It’s not uncommon for premature babies to experience health problems, due to being born too soon. But their early arrival doesn’t necessarily mean that they’ll have long-term health or developmental problems. We take a look at how premature babies typically fare in the long term and what the research into premature births tells us.
When a baby is born prematurely, it doesn’t automatically mean that they’ll experience problems in the long-term, such as being slower to develop or grow. All premature babies are different, but those that are born extremely early may be more likely to face challenges in the future.
Are Premature Babies Slower to Develop?
If your baby is born at 26 weeks or before, then they are likely to be shorter in height and lighter in weight than their peers when they reach the age of two and half years old. But even though babies who are born prematurely may be smaller than their contemporaries at first, they’ve got a good chance of catching up as they all grow up.
You may find that your premature baby doesn’t reach developmental milestones at the same time as you’d normally expect, but then you do have to remember that they were born earlier. Rather than using their actual birth date as a guideline, when you’re thinking in terms of developmental stages, like learning to crawl, walk or talk, it’s better to view it in terms of when your baby was actually due.
During the first two years, you may well be more aware of how your baby differs from others of a same age, but after this, they’ve got a very good chance of catching up with their peers and not experiencing any major long-term disadvantages.
If you’re concerned about any potential health or developmental problems, then the best bet is to speak to a medical practitioner, or a teacher. Both groups should be happy to help monitor your child and identify any potential problems.
Studies into the Long-term Effects for Premature Babies
The charity Bliss has studied the impact that premature birth has on very premature babies – those who are born at 26 weeks or less – as part of a study called EPICure. They followed up the development of the babies and the results should provide valuable information into the lives of premature children.
The EPICure results have shown that at 30 months old, 49 per cent of the babies had no disability, 24 per cent had a disability which wasn’t severe and 24 per cent had a severe disability. Sadly two per cent of the group didn’t survive.
Some of the common disabilities were lung conditions, issues related to the nervous system or slow development. By the age of six years old, 32 per cent had mild disabilities, 24 per cent had moderate disabilities and 22 per cent had severe disabilities.
IQ tests were carried out and found that being born very early can affect a child’s ability to process information. It can also affect attention and hand-eye coordination.
@marsabit. Sorry we took that line out as we couldn't make out what 'beard' was meant to be! Hope our answer helps regardless of that bit :-)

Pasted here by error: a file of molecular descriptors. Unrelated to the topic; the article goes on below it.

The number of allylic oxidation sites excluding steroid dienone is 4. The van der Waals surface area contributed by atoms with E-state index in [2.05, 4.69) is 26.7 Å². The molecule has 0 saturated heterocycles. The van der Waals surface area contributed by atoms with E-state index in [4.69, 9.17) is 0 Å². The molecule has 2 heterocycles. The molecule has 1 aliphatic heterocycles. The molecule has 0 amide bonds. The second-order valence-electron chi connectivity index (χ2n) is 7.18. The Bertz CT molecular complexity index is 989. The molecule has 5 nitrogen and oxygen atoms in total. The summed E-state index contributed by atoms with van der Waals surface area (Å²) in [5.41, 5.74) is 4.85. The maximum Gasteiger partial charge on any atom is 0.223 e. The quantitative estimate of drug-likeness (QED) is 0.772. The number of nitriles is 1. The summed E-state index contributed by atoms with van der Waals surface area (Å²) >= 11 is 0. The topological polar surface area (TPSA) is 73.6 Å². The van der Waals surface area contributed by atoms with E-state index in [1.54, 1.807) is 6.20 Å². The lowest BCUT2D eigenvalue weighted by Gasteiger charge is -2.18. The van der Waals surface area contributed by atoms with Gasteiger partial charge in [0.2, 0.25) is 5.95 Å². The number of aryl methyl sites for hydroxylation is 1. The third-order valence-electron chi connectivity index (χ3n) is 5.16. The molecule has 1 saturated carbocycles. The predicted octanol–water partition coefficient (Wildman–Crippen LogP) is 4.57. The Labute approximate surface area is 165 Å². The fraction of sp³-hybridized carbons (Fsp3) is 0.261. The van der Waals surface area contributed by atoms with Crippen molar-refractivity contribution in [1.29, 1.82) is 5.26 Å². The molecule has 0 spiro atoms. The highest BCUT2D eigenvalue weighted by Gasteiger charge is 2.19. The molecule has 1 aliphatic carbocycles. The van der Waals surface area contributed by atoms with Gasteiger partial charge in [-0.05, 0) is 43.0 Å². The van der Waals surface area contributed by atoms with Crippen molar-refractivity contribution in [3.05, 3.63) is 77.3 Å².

BabyAndPregnancy - 23-Feb-15 @ 12:40 PM
@Marsabit. If you are committed to the idea of breastfeeding and already have plenty of milk stored then make this clear when you see the consultant. Ask for advice on how to get your baby to take the milk from a bottle etc.even if he fails to latch on to you. The consultant may also be able to give you advice on anything that might help to supplement the breast milk rather than replace it. How helpful has your health visitor been? In our experience they are usually very supportive and will have been through the same thing with other mums so might have some great advice. You could also try some of the many great breastfeeding support groups around. Here are some places to get started: La Leche National Breastfeeding Helpline Association of Breastfeeding Mothers
BabyAndPregnancy - 23-Feb-15 @ 12:38 PM
In my exhausted state I have to laugh out loud at my phone corrections to my dictation! Beard of course is bottle and I am sure there are plenty of other typos!!!!!
Marsabit - 20-Feb-15 @ 11:42 AM
I have been trying to breastfeed my premature boy for just over three months now. I have said and expressed and topped up for over three months. This has been three hourly I am absolutely exhausted but absolutely passionate I desperately want to carry on feeding him. Had an diagnosed tongue-tied which was sorted three weeks ago and his latch became much better. Just doesn't seem bothered by food sometimes he wants to feed off me but only for eight minutes and then I have to try and give a top up bottle sometimes he takes the bottle sometimes he doesn't. Sometimes he fusses at the beard and they end up having to just give the bottle. I feel utterly heartbroken at this journey and don't want to stop. He was born at 34 weeks. I have tried everything from SNS to bottle to syringes. He had a bad reflux and I went on Gaviscon for a short time.I took him off this as it made him poorly with constipation. His growth is slow but steady below the percentile line. You can imagine the hard time I have been getting about my continuation on breastmilk. I have so much milk though and my freezer is full of it how can I not give it to him! It is full of my antibodies why oh why does the health profession have such divided views? I have just spoken with the lactation consultant and she said that some prem babies The hunger switch just hasn't switched on or developed. He Never ever cries for food. Mentallyhe is ahead of his weeks that he is laughing and smiling now he has a very happy happy baby. I have to see a consultant on Monday and I am dreading the word formula. I am feeling heartbroken please can someone give me some encouragement on their own journey similar to mine. I sit here in expressing 150 mils of milk for my little boy. I am full of milk for him and yet he is unable to have enough of it.